Reimann Family Farm

http://www.ReimannFamilyFarm.wordpress.com

July 7, 2008

Week #5

 

In Your Box This Week:

  1. Hakurei Turnips—eat the sweet mild roots & the greens raw or cooked. The leaves will store longer if you cut them off the roots.
  2. Pea Pods—so bittersweet! We really, really hoped for a lot of pea pods this year, but only about 10% of our 250 feet of peas germinated. So here is a meager appetizer for you to savor from our first planting, and please help pray for better growth in our late second planting!
  3. Green Onions—the continued thinnings of our regular big onions. We will continue to do this for at least 2 more weeks.
  4. Broccoli—three different varieties mixed together. We were hoping for bigger heads, but we think they got too cold this spring after transplanting.
  5. Lettuce Mix—Wow, ¾ of a pound! This planting of lettuce is getting old, and so will have a stronger taste. The next planting of lettuce should be ready in a couple weeks. This is a braising mix, which means you can eat it raw or quick sautéed.
  6. Spinach—aaah, spinach! Last week you were too small and this week you are already going to flower! (Tricky weather.) You can eat the leaves & flowers, but you might enjoy picking them off any thick stems first. Eat raw or cooked, the easiest way being to just throw it in with the lettuce mix.
  7. Arugula—the bag is labeled. Arugula is a spicy green that you can eat raw or cooked. Many people like to throw it in with the lettuce mix.
  8. Oregano—it really is best before it flowers, so this is probably the last harvest while it is in its peak. We’ll try for another during tomato season too (for your sauces).
  9. Lemon Thyme—Add some to your salad, or throw in a sauté, or dry.
  10. Chamomile—Throw some of the flower heads into boiling water to make chamomile tea. We know this is new to some of you, but isn’t it sort of nice that part of using up your CSA share means you HAVE to relax with a cup of tea?  Also, try it cold as iced tea.

 

FARM UPDATE:

Our website has updates and a growing list of recipes to inspire you, so check it out when you have a chance.  This week at the farm we experienced the annual coming of age.  Now instead of baby plants getting established, we have young adults sprinting to maturity.  The season of June greens will slowly be giving way to more variety in July.  You are already seeing it with the broccoli (the flower of the plant), and the turnips are noticeably bigger this week too.  You will soon receive in your box green beans and zucchini.  And after that the tomatoes, carrots, and beets will start appearing.  To balance out our pea pod failure, we are predicting a huge crop of green and yellow beans.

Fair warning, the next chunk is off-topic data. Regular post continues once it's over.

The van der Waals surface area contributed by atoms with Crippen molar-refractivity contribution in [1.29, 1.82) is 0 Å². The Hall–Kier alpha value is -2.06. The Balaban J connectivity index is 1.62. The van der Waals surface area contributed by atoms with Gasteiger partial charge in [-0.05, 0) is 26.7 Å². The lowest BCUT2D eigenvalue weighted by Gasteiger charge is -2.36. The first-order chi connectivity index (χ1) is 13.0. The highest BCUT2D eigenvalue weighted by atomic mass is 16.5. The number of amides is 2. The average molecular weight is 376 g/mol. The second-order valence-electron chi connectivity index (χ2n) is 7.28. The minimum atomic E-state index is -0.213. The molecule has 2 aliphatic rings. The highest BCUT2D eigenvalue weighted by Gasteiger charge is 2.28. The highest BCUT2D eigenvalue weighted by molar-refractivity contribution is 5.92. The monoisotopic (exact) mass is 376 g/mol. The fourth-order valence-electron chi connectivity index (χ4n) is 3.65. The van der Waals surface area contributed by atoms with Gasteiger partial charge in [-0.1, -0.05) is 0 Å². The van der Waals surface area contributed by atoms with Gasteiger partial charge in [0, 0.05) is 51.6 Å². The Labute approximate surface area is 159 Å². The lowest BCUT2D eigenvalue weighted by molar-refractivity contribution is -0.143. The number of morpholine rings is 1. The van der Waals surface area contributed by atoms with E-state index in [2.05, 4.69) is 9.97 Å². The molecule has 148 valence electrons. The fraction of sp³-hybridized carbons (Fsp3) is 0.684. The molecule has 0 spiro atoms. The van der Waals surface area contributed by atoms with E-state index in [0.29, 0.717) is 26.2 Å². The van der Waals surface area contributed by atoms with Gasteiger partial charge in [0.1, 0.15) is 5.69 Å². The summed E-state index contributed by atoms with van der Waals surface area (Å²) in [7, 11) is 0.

Next week for greens you will probably get baby pac choi and kale or chard, since the rest need more time to re-grow after today’s harvest.  You will also get more green onions, and probably more turnips and broccoli.  Depending on the weather, the cilantro will be ready for its first harvest soon too.

Bug update: those turnip beetles from last month came and left within a week, so that was good.  There is another beetle that descends on us annually at this time of year, but it seems to like annoying us with fly-bys and landing on us more than noticeably devouring any crops. Our major arch enemies the squash bugs are in the egg laying stage, so we are preparing for them.

If it does rain as predicted this week, give thanks for it instead of seeing it as an inconvenience.  Things are getting really dried out up here and we could really use it!  The plants do fine with our drip irrigation, but they really love a good old fashioned rain.

Otherwise this week and next we will focus on finishing up most of our weeding and mulching work, and after that we will spend the majority of our time on harvesting. (Especially the beans—thanks Carol & Darwin!)

 

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